[It] allows [participants] to develop these skills step-by-step and gives them time to reflect on their development—which in turn gives them more awareness of, and confidence in, applying these skills to “bigger” challenges.’‘SCAFFOLDING: USING FREQUENCY AND SEQUENCING INTENTIONALLY’, Designing your Course, The Derek Bok Center for Teaching and Learning, Harvard University.
A good author coaching program will have the step-by-step (yet outcome-driven) structure described, be it weekly workbooks, a detailed course plan or other intentionally-sequenced elements.
This helps you keep track of your own progress and develop skills you can apply to broader writing challenges.
Building accountability and responsibility
A dedicated coach is committed to the development and progress of their mentees. Now Novel coach Zee talks about helping writers avoid block, while maintaining the joy of writing (through exercises and being an encouraging sounding board).
While shouldering this responsibility, they also help mentees to develop their own responsibility and stay accountable.
The ideal outcome is that going through a guided author coaching program equips you with the tools to create your own structure and stay responsible to your own dreams.
This, of course, requires participants to:
- Show up
- Do the work only they can do (e.g. putting words on the page)
- Communicate obstacles (if, for example, an unexpected life event means a participant needs to pause their progress)
In a writing program, aspects such as mutual critique and group writing sprints provide simple and effective ways to build the healthy habits that sustain a productive writing life.
Insight drawn from experience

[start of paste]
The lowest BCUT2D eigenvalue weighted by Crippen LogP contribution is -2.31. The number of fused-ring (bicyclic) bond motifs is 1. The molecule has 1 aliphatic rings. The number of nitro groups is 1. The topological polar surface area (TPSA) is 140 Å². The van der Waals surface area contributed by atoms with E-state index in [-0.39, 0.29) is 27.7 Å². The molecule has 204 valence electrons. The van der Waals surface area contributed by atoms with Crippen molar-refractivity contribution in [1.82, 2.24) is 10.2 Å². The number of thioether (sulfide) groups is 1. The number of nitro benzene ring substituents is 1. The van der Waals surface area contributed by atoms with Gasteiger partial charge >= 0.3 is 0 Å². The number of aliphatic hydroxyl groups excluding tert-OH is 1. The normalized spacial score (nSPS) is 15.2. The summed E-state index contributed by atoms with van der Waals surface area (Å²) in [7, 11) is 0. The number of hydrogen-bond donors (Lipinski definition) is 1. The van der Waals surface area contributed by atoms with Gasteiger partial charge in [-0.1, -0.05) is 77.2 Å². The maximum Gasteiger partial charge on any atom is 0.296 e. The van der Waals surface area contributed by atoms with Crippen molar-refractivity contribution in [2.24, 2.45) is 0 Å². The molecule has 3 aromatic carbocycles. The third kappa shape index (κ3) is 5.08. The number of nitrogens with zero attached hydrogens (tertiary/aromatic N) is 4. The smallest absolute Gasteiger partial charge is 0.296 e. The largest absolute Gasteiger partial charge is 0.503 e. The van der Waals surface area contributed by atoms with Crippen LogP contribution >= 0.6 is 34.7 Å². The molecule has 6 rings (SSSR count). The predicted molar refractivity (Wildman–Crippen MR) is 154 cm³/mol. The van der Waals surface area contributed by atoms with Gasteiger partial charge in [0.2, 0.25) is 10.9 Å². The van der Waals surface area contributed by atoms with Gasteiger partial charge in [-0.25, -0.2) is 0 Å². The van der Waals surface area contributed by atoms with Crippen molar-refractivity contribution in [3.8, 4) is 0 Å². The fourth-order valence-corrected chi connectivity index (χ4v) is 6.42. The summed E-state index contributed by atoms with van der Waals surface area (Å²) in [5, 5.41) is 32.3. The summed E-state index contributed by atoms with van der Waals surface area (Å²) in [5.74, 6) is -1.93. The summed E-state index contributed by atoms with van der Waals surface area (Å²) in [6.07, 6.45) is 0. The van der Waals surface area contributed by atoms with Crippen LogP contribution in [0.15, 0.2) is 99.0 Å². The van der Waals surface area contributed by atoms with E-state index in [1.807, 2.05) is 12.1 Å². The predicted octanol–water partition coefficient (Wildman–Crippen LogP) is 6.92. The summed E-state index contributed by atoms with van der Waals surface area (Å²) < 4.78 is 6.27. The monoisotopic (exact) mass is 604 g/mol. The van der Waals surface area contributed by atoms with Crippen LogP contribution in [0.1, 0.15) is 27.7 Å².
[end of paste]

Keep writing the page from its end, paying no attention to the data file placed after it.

Author coaching programs are best when instructors can share insight guided by their own experience. They’ve walked the road you’re on.
To use an example, in our monthly webinars Now Novel’s coaches share examples drawn from writing their own books, and lessons learned in the process.
The more experience an instructor has in the practical aspects of a subject, the larger the spring they can draw on in answering your own questions and providing guidance.
The saying ‘those who can’t do teach’ is an oft-repeated fallacy.
Often writing educators speak about learning how to do what they do better through coaching, by learning from their students’ challenges (and helping them solve them).
This is the cycle of giving and receiving in, the mutual ‘thriving in healthy cooperation’ described under ‘building and keeping trust’ above.
This discussion of essential values in author coaching programs began with the idea of ‘trust’. Trust grows when you know that another person – be they a friend, partner or educator – has integrity.
To have integrity means to know (and care about, and do) what is right. Being committed to upholding certain standards for your own conduct. Communicating honestly, with sincerity. Owning your mistakes.
For example, if a coach has integrity, they will be honest in sharing the areas of your WIP that require further development and not give you an ‘all carrot, no stick’ critique in the hope you will work with them further. Yet the ‘stick’ in feedback (sharing work still to be done) will be given with kind, encouraging positivity.
What values are important to you in your own writing? Share your thoughts below in the comments.
Book your place in our Group author coaching program, where writers make progress, together.